writing about sports, Broussard also spun hip-hop tracks during his shifts as a WOBC DJ and rapped at a handful of Soul Sessions at the Afrikan Heritage House. After Oberlin, he floated between various sports writing jobs until landing one at ESPN. Today, Broussard is one of the most respected voices in NBA commentary. At Oberlin, he is recognized as not only a successful alumnus, but also as a student who took advantage of opportunities offered across campus, living a student life not defined by, but enhanced by sports. Jeff Weltman, OC ’87, also represented the Yeomen on the basketball court. Much like Broussard, Weltman was a point guard who wrote for the Review during the offseason. When he was appointed manager of the Orlando Magic in 2017, his former Oberlin classmate Michael Sorrell, OC ’88, described him in the Orlando Sentinel , “If you didn’t get along with him, it probably said more about you than it did him … He was always a guy that you were happy to have in the room, that made the room a better room. And that’s a cool guy to be.” Weltman serves as another representation of how Oberlin athletics have equipped its student-athletes with strengths that assist them beyond their respective teams, the classroom, and the campus. A love of sports has not only directed these alumni toward promising careers, but also allowed them to indulge in an area that many consider to be nothing more than a hobby. More recently, Lilah Drafts-Johnson, OC ’18, was a record-breaking sprinter for the Oberlin track and field team and helped guide them to three Division III titles during her four years.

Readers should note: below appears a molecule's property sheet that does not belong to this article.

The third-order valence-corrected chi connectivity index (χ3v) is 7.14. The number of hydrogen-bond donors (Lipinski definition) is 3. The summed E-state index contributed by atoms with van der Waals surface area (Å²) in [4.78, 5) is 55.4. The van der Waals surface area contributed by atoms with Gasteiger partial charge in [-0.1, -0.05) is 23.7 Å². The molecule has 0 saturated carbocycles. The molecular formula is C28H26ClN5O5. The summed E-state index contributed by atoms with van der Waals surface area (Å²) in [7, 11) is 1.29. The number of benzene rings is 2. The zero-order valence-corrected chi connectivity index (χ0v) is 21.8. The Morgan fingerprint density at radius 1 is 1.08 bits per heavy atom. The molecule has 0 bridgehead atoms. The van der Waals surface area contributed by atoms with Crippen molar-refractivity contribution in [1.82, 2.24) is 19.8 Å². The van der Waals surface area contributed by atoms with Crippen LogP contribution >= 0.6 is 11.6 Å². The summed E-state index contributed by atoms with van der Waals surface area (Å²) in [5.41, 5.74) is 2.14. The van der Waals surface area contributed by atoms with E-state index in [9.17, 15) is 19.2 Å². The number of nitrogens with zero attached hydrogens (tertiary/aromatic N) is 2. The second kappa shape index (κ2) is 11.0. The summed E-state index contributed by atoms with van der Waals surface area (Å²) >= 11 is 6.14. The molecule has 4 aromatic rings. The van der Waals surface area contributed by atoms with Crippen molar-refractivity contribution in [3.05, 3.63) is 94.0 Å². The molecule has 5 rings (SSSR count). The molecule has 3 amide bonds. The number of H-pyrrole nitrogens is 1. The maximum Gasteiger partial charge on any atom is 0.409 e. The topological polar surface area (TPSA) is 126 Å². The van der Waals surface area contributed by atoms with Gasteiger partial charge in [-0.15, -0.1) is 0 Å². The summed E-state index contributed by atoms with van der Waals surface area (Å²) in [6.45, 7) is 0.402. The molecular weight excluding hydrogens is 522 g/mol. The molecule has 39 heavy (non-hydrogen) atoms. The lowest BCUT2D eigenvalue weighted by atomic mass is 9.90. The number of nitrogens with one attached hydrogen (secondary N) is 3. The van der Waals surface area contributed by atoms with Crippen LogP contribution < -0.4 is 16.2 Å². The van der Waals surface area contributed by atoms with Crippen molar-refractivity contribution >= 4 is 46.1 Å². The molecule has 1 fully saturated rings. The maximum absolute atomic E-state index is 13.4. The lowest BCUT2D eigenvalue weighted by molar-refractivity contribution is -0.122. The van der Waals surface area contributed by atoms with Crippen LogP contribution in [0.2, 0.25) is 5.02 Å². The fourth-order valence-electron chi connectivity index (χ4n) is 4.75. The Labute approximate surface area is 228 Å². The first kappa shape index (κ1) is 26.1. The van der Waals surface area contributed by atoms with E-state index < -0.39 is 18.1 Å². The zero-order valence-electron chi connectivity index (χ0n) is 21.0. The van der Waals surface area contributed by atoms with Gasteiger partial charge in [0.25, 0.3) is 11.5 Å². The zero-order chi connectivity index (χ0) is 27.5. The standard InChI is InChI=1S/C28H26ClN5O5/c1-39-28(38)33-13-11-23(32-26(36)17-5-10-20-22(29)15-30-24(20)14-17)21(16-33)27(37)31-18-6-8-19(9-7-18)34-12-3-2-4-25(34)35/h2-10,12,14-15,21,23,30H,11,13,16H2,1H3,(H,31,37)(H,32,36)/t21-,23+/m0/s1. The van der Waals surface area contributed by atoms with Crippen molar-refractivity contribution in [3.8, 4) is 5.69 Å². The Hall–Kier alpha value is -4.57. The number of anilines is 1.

While her athletic accomplishments are notable, Drafts-Johnson also excelled off the track, graduating with honors in Politics and a second degree in Latin American Studies. Additionally, she spent time away from campus traveling in South America and working at a summer camp in Vermont. In an interview with The Wicked Local Melrose, Drafts-Johnson’s hometown paper, she states that she was initially drawn to Oberlin because of its wide range of opportunities as a liberal arts college and its strong musical presence — but also because she was able to run. “I grew up playing piano and singing,” Drafts-Johnson explained, “so I was very attracted to Oberlin.” While running her most successful season as a collegiate track star in 2018, Drafts-Johnson also completed an honors thesis titled “The Language of Sport: Understanding Chile and Chilenidad though Marathon Races and Futbol Games.” Inspired by her 2016 semester abroad in Chile, her thesis demonstrates her plans to continue bridging her love of sports, travel, and Spanish language and culture, and to bring every aspect of her Oberlin experience into her post-grad life. In a time when many on campus are working to find common ground between athletes and non-athletes, the experiences of Oberlin’s athletic predecessors emphasize that Oberlin instills a range of diverse interests on all of its students. Athletes like Broussard, Weltman and Drafts-Johnson demonstrate that Oberlin encourages athletes and non-athletes alike to break out of their molds and explore what the campus and curriculum have to offer.